Despite a steady decline in the use of chlorpyrifos on corn, soybeans and other U.S. crops since 2000, a trio of environmental groups has sued the EPA, trying to force the agency to completely ban the use of the insecticide.
Environmental groups argue EPA has failed to comply with terms from earlier litigation to ban chlorpyrifos. The insecticide has been phased out of household use because of possible health dangers to children.
In a lawsuit filed Wednesday in the U.S. Court of Appeals for the Ninth Circuit, Earthjustice, the Natural Resources Defense Council and Pesticide Action Network North America, the groups make the case that EPA hasn’t fully responded to a 2007 petition and earlier litigation that pressed the agency to ban the use of chlorpyrifos not only for household uses, but from farm fields throughout the country.
The chemical is used in a number of products, most notably in Lorsban, a Dow AgroSciences product.
Chlorpyrifos is an organophosphate insecticide, acaricide and miticide used to control foliage and soil-borne insect pests on a variety of food and feed crops. According to the U.S. Geological Survey, its use has been steadily on the decline since 2000. Corn accounted for the single largest usage of the chemical for many years.
As of 2011, the latest data available from USGS shows orchards and grapes, as well as soybeans had overtaken corn as the top user. The chemical’s peak year of usage was in 1994 at around 13 million pounds, according to USGS. As of 2011, its use had fallen dramatically to just more than 5 million pounds. Chlorpyrifos is used to control cutworms, corn rootworms, cockroaches, grubs, flea beetles, flies, termites, fire ants and lice.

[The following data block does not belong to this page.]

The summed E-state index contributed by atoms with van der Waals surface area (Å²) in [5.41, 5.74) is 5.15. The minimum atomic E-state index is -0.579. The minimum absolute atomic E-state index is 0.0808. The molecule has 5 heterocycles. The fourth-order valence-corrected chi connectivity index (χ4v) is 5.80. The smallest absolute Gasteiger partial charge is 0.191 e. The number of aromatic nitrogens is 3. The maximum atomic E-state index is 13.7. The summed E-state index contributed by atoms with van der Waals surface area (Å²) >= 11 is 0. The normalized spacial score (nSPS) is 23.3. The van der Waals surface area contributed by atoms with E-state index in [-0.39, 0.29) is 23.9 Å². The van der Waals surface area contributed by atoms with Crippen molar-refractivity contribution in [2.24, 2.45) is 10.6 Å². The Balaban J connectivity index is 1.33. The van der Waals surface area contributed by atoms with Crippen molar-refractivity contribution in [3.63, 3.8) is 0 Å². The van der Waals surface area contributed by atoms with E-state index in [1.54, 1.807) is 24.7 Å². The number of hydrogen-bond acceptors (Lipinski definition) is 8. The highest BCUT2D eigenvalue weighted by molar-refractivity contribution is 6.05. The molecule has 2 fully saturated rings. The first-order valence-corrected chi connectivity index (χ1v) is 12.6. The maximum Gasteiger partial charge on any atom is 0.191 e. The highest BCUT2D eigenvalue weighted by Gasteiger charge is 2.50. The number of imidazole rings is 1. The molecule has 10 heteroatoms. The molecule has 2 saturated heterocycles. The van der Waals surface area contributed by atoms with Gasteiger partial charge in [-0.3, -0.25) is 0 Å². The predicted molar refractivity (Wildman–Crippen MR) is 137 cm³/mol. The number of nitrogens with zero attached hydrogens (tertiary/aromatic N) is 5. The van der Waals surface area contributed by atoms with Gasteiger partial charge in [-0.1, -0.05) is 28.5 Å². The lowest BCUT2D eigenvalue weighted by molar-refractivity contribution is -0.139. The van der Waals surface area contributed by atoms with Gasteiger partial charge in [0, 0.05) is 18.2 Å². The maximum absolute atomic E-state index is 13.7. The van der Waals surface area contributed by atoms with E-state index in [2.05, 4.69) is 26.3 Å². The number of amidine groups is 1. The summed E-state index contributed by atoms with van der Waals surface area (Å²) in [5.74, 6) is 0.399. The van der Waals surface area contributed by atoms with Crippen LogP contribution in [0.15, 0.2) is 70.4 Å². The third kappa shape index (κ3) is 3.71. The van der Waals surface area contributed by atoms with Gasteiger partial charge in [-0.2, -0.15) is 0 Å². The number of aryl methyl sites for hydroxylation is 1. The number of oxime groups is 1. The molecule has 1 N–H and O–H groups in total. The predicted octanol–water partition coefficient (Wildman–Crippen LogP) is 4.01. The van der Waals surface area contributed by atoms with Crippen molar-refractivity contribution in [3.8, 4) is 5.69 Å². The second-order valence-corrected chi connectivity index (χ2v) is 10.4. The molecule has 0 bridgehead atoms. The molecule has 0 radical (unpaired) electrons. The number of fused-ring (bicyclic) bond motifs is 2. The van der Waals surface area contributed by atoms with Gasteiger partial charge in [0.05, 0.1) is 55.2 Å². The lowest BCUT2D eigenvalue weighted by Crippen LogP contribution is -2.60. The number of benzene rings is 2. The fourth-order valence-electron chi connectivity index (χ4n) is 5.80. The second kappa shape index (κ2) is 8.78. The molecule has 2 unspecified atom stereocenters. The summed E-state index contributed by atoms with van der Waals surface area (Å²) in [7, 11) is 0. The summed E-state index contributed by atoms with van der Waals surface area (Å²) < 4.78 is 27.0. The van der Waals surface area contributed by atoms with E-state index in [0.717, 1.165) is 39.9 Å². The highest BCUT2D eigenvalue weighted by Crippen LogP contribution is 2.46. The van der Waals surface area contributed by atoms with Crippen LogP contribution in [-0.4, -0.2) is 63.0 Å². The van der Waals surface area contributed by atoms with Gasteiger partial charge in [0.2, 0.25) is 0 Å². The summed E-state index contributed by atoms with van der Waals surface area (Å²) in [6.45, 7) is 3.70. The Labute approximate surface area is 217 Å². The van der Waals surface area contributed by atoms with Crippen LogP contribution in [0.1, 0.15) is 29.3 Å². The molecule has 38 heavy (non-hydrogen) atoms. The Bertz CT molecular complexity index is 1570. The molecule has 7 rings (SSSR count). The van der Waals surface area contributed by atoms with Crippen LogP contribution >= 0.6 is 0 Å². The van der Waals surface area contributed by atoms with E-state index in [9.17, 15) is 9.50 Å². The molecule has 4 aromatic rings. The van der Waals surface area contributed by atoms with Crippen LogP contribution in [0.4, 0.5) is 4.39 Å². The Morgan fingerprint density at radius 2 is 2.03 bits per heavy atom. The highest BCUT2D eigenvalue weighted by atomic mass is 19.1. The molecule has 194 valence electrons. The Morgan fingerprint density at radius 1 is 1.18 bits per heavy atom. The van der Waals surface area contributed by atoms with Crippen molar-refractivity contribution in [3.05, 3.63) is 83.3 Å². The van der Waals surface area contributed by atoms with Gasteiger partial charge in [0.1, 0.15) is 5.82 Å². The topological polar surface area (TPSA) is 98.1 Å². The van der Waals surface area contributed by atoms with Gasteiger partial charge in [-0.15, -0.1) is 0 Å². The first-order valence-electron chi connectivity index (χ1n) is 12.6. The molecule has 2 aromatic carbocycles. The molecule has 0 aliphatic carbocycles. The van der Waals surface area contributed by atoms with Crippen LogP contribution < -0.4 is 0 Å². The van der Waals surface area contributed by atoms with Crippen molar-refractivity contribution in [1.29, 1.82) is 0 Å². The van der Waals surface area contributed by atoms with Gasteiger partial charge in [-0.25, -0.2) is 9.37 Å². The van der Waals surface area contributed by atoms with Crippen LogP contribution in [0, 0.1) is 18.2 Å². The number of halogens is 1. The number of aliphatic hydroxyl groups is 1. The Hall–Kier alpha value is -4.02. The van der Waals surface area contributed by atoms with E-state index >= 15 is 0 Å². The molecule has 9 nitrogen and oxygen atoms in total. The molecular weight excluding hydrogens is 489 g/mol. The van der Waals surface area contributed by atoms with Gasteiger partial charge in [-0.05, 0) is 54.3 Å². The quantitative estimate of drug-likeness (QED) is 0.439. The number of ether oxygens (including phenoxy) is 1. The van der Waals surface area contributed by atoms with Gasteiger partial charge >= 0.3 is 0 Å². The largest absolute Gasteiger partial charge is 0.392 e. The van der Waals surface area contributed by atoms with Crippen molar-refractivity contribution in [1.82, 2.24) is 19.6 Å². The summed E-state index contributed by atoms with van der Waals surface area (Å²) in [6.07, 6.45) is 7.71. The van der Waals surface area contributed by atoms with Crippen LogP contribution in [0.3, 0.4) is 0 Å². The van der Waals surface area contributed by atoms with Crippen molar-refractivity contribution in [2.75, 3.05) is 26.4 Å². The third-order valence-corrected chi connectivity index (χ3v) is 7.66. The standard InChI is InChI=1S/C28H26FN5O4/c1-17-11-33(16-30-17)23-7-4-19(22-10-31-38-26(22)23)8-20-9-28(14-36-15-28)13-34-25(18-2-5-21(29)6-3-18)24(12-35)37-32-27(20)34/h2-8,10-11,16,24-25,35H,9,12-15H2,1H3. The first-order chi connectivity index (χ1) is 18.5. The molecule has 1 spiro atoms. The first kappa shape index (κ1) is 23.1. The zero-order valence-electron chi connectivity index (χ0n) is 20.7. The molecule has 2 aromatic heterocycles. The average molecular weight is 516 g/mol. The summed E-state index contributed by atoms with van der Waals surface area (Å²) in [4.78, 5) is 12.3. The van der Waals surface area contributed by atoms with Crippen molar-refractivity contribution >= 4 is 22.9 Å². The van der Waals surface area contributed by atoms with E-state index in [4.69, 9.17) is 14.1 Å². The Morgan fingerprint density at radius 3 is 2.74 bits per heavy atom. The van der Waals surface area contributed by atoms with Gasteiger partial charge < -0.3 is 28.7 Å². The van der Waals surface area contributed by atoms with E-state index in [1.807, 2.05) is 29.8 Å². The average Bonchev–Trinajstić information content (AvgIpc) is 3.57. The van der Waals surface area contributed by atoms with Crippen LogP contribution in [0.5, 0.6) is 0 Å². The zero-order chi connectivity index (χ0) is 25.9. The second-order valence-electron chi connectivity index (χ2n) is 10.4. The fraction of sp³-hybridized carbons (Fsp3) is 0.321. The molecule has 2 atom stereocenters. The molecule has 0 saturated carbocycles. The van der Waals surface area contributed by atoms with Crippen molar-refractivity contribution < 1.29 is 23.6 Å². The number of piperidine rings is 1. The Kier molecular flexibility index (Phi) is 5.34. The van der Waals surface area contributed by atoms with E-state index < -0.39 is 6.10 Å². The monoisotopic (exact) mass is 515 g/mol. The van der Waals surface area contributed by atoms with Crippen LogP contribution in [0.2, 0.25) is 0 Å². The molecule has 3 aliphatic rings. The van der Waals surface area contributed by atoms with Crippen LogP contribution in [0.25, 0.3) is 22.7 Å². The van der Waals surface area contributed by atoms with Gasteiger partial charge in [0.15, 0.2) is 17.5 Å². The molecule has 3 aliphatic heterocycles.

EPA initiated a phase out of the chemical for household use starting in 2000. In 2007 the environmental groups petitioned the agency to ban the chemicals from on-farm use.
“Over the past seven years, EPA has made commitments to PANNA (Pesticide Action Network North America) and the courts to resolve the 2007 petition and decide whether to ban chlorpyrifos by various deadlines,” the lawsuit said.
“Without fail, EPA has violated these commitments. When EPA failed to respond, PANNA filed its first lawsuit, leading to a stipulated deadline of Nov. 23, 2011, which EPA missed. The second lawsuit in the form of a petition for a writ of mandamus before this court extracted two promises from EPA: first, that it would respond by December 2012, and when that deadline passed, that it would fully resolve the petition by February 2014. In large part based on that commitment, which this court characterized as ‘concrete,’ this court declined to issue a writ of mandamus, but it explicitly stated that its denial was ‘without prejudice to seeking the same relief at a future date in the event EPA fails to act.’ EPA’s promised February 2014 deadline has come and gone without a final response to the 2007 petition.”
The groups asked the court to find that EPA has “unreasonably delayed” fulfilling its legal obligations and should compel the agency to issue a final decision by EPA’s newly promised timeline of December 2014 and summer of 2015.
“Rural children exposed to chlorpyrifos are often the children of farm workers, such that this harm falls disproportionately on children in low-income and minority communities,” the lawsuit said.